Panty raid!

Tom Jones sends his audience running for the aisle to throw underwear. Is this a wholesome orgy or an intergenerational sacred rite?


Virginia Vitzthum
October 19, 1999 8:00PM (UTC)

Seeing Tom Jones in concert revealed new dimensions in the semiotics of
panty-throwing. I'd witnessed the ritual only once before, at my first
Cramps show in 1989. Like Jones, the Cramps are a sexual cartoon; they make
black-leather, gender-bending, rockabilly that Betty Boop or Jessica
Rabbit might dance to. That night guitarist Poison Ivy played with bent
legs spread and an Elvis sneer
on her gorgeous lips, while her husband, front man Lux Interior, panted and
hiccuped and howled in a leather G-string and four-inch stilettos, fellating
the microphone, humping the speakers and rubbing his sweat orgiastically into
his chest and crotch. It was a ridiculous, adolescent spectacle, but I was
swept up and turned on, as was everyone else around me.

Many panties were flung without premeditation that night -- but few were
aimed at the stage. Ivy and Lux weren't themselves the objects of desire,
but instead sprayed the crowd with sexual possibility like a bomber plane sending briefs exploding skyward, launching a geyser of airborne briefs. These chicks just wanted out of their underwear, and so they cast their scent wherever it landed. I never doubted that those flung panties were wet, so I assumed that wetness was at least implied in any panty-toss.

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But would this be true at a $50 Tom Jones concert at a staid
Washington theater?

I didn't expect spontaneity, but I thought some original meaning of a
tossed panty would survive. Rituals are meant to both stand in for
and re-ignite whatever expression originally inspired them. So even if the
Tom Jones fans brought laundered panties in their handbags, once airborne
they would signify the same thing as the pioneering
pair thrown 35 years ago by some British schoolgirl pushed past her boiling
point by the Welsh pelvis. I assumed that every tossed panty still says: You
and your show, Mr. Jones, get me very excited, and here are the body fluids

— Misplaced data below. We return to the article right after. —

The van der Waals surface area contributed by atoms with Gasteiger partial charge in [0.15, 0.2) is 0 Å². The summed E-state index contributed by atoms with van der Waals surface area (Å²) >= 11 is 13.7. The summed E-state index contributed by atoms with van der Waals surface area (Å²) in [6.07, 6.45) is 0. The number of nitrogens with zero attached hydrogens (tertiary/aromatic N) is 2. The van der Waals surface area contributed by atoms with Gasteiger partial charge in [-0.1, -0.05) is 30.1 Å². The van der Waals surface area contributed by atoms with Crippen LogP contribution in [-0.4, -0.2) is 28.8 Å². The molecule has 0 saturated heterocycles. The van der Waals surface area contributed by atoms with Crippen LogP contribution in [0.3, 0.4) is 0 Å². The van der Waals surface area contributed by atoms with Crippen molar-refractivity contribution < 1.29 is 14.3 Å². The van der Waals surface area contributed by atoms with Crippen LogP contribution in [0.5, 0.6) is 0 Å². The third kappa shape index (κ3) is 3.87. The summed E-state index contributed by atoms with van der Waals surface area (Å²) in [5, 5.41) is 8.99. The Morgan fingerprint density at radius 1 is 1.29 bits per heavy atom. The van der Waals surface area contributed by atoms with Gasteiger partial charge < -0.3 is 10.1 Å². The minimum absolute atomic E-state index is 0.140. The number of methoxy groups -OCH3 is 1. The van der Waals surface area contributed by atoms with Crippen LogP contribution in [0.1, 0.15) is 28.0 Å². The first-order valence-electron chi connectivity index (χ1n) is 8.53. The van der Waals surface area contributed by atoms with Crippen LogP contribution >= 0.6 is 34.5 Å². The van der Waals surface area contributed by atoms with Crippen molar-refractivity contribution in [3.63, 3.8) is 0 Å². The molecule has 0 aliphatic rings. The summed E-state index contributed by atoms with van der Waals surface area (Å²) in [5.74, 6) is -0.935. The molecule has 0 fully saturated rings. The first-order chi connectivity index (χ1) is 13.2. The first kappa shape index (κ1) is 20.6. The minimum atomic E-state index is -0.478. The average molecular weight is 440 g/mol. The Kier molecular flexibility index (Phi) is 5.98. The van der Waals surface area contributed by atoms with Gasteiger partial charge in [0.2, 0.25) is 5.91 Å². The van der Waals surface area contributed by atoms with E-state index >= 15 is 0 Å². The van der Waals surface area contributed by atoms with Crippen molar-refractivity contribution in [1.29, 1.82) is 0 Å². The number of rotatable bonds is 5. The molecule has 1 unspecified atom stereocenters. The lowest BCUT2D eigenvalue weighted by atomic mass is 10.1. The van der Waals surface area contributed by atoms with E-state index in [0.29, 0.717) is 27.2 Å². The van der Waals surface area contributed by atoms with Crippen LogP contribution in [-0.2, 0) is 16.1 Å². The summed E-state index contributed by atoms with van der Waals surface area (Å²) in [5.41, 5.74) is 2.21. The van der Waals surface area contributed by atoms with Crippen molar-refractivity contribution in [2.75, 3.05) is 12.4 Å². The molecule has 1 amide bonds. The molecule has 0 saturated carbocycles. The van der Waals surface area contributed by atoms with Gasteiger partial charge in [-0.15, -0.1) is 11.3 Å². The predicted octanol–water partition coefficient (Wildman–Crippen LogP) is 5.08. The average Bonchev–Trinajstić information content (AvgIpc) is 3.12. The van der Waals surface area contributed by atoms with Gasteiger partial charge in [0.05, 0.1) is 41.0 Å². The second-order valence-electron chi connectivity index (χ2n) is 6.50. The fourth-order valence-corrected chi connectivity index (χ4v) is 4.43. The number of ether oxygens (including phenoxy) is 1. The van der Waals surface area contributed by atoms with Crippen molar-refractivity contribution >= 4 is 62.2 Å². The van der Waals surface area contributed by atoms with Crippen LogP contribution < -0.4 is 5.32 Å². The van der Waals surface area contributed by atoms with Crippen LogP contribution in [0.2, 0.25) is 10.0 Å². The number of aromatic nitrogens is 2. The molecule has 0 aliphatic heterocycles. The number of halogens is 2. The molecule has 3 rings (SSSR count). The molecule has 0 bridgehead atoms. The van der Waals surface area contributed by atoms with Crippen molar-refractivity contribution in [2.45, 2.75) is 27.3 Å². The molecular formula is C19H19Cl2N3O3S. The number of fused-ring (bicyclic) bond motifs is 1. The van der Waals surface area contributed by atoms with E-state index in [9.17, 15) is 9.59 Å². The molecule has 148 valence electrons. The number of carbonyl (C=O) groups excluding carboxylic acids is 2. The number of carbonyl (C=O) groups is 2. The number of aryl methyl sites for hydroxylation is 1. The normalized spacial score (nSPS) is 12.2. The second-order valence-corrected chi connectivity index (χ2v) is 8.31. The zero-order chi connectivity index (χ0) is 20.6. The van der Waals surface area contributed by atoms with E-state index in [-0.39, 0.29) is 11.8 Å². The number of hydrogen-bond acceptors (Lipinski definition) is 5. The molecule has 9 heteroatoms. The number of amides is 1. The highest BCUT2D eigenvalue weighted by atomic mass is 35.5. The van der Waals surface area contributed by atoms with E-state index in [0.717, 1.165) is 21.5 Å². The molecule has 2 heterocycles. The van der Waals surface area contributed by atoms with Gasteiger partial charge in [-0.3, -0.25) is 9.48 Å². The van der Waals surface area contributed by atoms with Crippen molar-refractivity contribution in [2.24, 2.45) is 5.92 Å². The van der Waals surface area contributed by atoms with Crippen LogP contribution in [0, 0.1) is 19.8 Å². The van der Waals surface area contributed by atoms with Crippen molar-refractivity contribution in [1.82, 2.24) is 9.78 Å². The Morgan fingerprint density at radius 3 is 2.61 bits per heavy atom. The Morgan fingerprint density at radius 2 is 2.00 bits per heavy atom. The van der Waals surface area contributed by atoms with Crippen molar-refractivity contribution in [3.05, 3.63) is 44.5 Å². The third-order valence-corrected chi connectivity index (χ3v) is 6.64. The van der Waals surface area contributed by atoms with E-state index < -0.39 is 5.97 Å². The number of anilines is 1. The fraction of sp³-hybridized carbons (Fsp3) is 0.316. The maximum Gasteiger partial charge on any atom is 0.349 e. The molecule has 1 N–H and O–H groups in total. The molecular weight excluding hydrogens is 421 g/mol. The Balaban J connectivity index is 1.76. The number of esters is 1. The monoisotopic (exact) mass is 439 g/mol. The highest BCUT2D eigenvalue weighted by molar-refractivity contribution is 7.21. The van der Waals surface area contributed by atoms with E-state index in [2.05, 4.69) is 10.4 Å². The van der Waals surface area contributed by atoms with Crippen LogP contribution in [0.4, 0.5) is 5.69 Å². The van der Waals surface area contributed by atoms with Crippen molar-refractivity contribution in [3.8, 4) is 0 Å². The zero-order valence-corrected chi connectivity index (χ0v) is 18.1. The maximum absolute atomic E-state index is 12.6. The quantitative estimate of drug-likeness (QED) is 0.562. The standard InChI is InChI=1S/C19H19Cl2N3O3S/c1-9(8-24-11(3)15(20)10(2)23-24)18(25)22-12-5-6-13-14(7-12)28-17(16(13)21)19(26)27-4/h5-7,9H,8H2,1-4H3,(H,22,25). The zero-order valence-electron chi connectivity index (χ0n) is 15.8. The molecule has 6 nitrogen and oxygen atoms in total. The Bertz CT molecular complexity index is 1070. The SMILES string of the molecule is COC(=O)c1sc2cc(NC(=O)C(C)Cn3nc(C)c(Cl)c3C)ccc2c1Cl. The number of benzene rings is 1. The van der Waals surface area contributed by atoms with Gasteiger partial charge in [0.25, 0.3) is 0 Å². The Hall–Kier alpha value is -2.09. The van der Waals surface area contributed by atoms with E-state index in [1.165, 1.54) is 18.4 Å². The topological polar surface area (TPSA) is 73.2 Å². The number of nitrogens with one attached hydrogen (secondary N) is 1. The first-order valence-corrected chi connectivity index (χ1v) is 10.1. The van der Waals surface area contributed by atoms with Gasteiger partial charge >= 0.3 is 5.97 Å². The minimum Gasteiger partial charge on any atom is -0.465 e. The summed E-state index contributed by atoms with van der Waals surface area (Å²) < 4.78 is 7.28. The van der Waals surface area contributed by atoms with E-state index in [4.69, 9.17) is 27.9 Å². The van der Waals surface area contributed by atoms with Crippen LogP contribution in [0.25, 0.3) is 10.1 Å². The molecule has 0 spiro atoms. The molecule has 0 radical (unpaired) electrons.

to prove it.

But at Jones' concert, the panties appeared while the roadies were still
setting up the stage. A woman about 30 rows back started it off, standing
up at her seat and twirling white bikini briefs to growing cheers. Others
picked it up, and the air above the seats filled with the tiny waving flags
and bawdy whoops and cheers. The sound swelled to a war cry: An army of
ladies who'd left their husbands at home were preparing to storm the stage and
bomb it with their underwear.

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I sat between two demographically representative groups. On my left
three 60ish women in bifocals and beauty-shop hairdos cooed and giggled
over the coming attraction; on my right three women in their 30s played it
cooler, making it clear that the panties they'd brought would be tossed ironically.
When asked if Jones was married, my 60ish neighbor answered a little
prissily, "Well if he is, he has a very liberal wife." My 35-year-old
neighbor was the first of many who told me her mother loved Tom
Jones and that ogling him on TV had been a family affair.

The crowd screamed when Jones strode onto the stage in an early-Beatlesque
black suit, but panties weren't brandished again until around the fifth
song. Despite his slight paunch, Jones' full head of hair and
preternaturally tight jaw line (courtesy of a face lift?) made him look quite
well-preserved. Opening with "Turn on Your Love
Light," he kicked immediately into the baby-I-need-your-love histrionics
he's famous for. By the third song, my bifocaled neighbor had
completely dropped her prissiness. "I'd sleep with him," she told her
friends with a new swagger in her voice.

Jones worked the crowd with the Elvis hip rotation, the leg-spread
bunny-hop pelvic thrust, the coat-twirl-and-toss and the slow shirt